Another group that has found its way to the Mediterranean island, are people from the Middle East.
More than 350 passports have been bought by Arabs living amid political instability, mainly in Lebanon, Egypt, Syria, the United Arab Emirates and Saudi Arabia.
Some of the applications come from those still holding positions of influence, making them Politically Exposed Persons (PEPs), meaning they are considered to be at higher risk of corruption.
Among those are Apurv Bagri, an Indian citizen and board member of Dubai’s Financial Services Authority, and Hussain Al Nowais, board member of the state-owned Emirates Steel and National Petroleum Construction Co.
There are also several Saudi PEPs on the list, including Khaled Juffali, board member of the Saudi Arabian Monetary Authority, and Mohammed Jameel, a member of the Saudi General Investment Authority.
Saudi Arabia, like China, has seen a crackdown on corruption in recent years following the rise to power of Crown Prince Mohammed bin Salman (MBS), making many Saudis fearful for their futures and wealth.
During that anti-corruption crackdown, several of the crown prince’s opponents ended up being imprisoned in the Ritz Carlton hotel in Riyadh in 2017.
The detainees allegedly paid a total of $100bn for their release.
That crackdown, which critics have said was mainly aimed at Prince Mohammed’s political opponents, has led several wealthy Saudis to consider the EU a possible safe haven.
The Cyprus Papers reveal that family members of one of those rounded up in the Riyadh Ritz Carlton, a wealthy industrialist who was imprisoned for more than a year without charge, are among those who bought Cypriot passports.
Another person in the leaked documents is a member of the once-wealthy Bin Laden family, which has seen much of their business empire confiscated by MBS.
The individual holding a Cypriot passport is a businessman cleared of any links to the infamous former leader of al-Qaeda, Osama bin Ladan.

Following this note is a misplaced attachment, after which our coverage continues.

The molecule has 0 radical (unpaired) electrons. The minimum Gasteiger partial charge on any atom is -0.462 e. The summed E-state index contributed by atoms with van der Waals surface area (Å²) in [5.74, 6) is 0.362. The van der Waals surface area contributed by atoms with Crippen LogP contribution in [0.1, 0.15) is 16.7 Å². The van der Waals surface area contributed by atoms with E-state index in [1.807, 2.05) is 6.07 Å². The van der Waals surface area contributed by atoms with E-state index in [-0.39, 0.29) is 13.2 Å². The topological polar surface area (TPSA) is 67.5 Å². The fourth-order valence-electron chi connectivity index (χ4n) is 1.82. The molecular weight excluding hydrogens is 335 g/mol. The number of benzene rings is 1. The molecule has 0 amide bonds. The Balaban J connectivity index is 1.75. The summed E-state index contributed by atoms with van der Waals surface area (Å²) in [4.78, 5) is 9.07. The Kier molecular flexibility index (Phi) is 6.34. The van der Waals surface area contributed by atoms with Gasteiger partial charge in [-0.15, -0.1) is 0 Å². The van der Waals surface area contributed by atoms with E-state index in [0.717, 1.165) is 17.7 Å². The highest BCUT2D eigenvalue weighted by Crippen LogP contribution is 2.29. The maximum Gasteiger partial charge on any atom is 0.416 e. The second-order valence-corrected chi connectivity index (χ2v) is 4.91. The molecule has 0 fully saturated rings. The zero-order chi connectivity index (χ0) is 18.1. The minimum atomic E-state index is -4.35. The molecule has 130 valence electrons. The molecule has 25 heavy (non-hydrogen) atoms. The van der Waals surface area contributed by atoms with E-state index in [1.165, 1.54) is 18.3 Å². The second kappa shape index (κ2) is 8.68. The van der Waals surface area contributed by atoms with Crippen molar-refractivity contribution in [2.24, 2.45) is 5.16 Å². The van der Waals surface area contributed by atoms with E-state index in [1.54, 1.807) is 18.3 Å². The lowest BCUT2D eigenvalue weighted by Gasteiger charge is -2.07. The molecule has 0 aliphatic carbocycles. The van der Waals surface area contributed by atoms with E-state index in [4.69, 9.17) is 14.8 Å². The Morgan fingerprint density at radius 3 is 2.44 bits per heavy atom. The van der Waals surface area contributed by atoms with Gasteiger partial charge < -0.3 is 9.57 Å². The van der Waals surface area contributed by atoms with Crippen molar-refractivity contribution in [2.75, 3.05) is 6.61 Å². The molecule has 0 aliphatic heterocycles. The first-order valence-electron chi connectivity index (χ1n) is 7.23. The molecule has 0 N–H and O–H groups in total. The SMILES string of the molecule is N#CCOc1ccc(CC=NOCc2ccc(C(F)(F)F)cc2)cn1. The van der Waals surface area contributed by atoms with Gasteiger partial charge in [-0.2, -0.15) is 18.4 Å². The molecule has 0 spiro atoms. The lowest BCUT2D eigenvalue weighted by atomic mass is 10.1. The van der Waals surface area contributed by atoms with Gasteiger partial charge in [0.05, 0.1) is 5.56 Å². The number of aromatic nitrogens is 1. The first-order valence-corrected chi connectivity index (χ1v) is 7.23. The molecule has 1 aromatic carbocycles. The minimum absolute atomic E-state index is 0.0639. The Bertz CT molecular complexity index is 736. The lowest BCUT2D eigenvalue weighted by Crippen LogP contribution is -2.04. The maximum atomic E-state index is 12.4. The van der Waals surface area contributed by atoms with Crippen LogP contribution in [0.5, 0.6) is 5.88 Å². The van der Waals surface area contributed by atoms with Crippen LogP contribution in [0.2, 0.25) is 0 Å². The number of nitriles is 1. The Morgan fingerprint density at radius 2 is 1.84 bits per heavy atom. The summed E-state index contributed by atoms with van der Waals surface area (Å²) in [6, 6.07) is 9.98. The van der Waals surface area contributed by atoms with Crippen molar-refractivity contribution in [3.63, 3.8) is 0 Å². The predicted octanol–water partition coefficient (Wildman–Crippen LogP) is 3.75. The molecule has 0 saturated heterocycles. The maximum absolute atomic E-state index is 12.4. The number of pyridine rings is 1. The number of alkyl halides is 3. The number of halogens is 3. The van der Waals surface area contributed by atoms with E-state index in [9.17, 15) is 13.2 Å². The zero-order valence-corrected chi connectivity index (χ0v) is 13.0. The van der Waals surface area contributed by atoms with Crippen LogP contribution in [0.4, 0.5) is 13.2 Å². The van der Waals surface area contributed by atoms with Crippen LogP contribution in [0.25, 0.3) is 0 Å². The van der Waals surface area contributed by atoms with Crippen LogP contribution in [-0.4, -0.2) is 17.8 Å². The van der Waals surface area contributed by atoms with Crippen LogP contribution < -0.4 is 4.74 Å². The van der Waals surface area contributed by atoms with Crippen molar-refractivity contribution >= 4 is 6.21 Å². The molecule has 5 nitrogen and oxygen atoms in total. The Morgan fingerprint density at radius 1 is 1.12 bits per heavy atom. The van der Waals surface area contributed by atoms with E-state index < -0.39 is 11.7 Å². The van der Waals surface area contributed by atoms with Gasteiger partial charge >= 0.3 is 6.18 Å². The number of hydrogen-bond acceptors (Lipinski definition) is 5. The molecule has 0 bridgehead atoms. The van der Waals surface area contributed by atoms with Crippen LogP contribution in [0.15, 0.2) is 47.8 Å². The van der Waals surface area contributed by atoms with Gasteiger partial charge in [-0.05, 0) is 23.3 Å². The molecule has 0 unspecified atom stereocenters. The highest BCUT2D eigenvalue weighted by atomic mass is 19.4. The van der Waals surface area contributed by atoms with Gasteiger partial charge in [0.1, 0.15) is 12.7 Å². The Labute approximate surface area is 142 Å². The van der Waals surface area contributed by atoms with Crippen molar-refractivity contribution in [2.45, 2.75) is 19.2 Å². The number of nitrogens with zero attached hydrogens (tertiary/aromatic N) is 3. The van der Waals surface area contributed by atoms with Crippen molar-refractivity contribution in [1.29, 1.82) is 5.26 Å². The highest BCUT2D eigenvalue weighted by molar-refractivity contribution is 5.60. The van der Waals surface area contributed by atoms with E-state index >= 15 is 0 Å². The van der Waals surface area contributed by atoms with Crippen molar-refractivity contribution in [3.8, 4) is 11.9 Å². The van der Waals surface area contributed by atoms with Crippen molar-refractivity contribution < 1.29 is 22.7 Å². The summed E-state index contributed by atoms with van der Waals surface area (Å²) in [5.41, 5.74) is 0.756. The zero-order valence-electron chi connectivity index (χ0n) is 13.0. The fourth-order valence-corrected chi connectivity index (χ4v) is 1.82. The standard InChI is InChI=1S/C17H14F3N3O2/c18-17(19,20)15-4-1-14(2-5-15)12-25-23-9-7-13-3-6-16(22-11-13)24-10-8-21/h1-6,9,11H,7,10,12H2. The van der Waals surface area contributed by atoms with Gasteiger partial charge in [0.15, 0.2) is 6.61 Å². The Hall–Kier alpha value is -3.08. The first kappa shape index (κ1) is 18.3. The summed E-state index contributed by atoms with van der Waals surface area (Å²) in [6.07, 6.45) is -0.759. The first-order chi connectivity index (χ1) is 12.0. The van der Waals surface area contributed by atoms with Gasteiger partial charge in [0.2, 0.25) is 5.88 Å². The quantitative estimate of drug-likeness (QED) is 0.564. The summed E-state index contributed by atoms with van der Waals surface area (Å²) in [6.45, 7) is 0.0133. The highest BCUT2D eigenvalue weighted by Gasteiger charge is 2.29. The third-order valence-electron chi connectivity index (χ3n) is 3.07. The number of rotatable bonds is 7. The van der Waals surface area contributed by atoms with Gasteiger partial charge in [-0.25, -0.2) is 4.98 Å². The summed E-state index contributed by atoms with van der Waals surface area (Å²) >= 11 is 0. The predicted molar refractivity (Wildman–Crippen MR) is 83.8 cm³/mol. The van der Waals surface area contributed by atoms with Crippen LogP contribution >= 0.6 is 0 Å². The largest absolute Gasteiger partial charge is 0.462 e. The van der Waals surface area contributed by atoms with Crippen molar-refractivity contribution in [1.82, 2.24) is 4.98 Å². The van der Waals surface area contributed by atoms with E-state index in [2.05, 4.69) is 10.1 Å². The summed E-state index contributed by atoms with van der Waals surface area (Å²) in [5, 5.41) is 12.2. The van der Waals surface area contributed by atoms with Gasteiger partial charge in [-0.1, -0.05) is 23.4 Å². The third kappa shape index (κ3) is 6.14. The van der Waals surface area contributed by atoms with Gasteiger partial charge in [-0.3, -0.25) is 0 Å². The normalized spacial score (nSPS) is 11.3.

Finally, there is a broker who has facilitated multimillion-dollar contracts for Saudi infrastructure projects awarded to foreign companies.
The broker still has close links to the Saudi royal family but has voiced fears for their safety, and is linked to an international corruption investigation involving a Saudi project.
On Wednesday, Cyprus’s Minister of the Interior Nicos Nouris responded to Al Jazeera’s revelations during a news conference, calling Al Jazeera’s reporting “propaganda”, local media reported.
“For the last 24 hours we have been witnessing an orchestrated effort by the Al Jazeera network, which, after succeeding in securing secret documents of the Republic of Cyprus, is attacking our country through distortion, deception and impressions,” Nouris was quoted as saying.
In response to questions asked by Al Jazeera regarding its citizenship-by-investment programme before publication, Nouris said his country “is functioning in absolute transparency”.
“No citizenship was granted in violation of the regulations in force, at the given time,” Nouris told Al Jazeera.
In total, The Cyprus Papers consist of almost 1,500 applications containing almost 2,500 names and spanning two years of Cyprus’s citizenship-by-investment programme.
Among those who obtained Cypriot citizenship, Al Jazeera identified convicted criminals, fugitives from the law and those considered to be at high risk of corruption.